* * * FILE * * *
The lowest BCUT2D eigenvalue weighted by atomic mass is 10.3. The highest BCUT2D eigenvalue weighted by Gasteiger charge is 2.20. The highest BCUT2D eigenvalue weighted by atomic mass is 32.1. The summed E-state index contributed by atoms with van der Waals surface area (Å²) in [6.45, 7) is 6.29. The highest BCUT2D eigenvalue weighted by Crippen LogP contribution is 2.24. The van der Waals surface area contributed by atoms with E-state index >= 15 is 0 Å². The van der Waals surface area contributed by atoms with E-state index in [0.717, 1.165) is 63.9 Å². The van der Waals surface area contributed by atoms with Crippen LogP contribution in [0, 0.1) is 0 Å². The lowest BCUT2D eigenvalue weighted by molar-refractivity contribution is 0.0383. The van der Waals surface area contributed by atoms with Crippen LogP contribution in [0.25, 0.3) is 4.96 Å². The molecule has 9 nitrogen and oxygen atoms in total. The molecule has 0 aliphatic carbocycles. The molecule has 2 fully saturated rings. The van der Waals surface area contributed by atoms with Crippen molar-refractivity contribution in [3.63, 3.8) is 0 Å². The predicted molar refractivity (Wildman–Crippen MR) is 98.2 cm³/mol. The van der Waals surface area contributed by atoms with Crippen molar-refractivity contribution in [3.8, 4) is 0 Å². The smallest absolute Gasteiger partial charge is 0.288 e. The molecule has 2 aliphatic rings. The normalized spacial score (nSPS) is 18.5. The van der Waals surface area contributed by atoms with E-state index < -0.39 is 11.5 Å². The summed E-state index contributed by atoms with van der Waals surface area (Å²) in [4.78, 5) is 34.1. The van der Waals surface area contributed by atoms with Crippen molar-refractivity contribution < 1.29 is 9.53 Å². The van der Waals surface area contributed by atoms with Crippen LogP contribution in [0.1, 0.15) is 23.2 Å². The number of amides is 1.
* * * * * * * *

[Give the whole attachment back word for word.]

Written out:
The lowest BCUT2D eigenvalue weighted by atomic mass is 10.3. The highest BCUT2D eigenvalue weighted by Gasteiger charge is 2.20. The highest BCUT2D eigenvalue weighted by atomic mass is 32.1. The summed E-state index contributed by atoms with van der Waals surface area (Å²) in [6.45, 7) is 6.29. The highest BCUT2D eigenvalue weighted by Crippen LogP contribution is 2.24. The van der Waals surface area contributed by atoms with E-state index >= 15 is 0 Å². The van der Waals surface area contributed by atoms with E-state index in [0.717, 1.165) is 63.9 Å². The van der Waals surface area contributed by atoms with Crippen LogP contribution in [0, 0.1) is 0 Å². The lowest BCUT2D eigenvalue weighted by molar-refractivity contribution is 0.0383. The van der Waals surface area contributed by atoms with Crippen LogP contribution in [0.25, 0.3) is 4.96 Å². The molecule has 9 nitrogen and oxygen atoms in total. The molecule has 0 aliphatic carbocycles. The molecule has 2 fully saturated rings. The van der Waals surface area contributed by atoms with Crippen molar-refractivity contribution in [3.63, 3.8) is 0 Å². The predicted molar refractivity (Wildman–Crippen MR) is 98.2 cm³/mol. The van der Waals surface area contributed by atoms with Crippen molar-refractivity contribution in [3.8, 4) is 0 Å². The smallest absolute Gasteiger partial charge is 0.288 e. The molecule has 2 aliphatic rings. The normalized spacial score (nSPS) is 18.5. The van der Waals surface area contributed by atoms with E-state index < -0.39 is 11.5 Å². The summed E-state index contributed by atoms with van der Waals surface area (Å²) in [4.78, 5) is 34.1. The van der Waals surface area contributed by atoms with Crippen molar-refractivity contribution < 1.29 is 9.53 Å². The van der Waals surface area contributed by atoms with Crippen LogP contribution in [0.1, 0.15) is 23.2 Å². The number of amides is 1.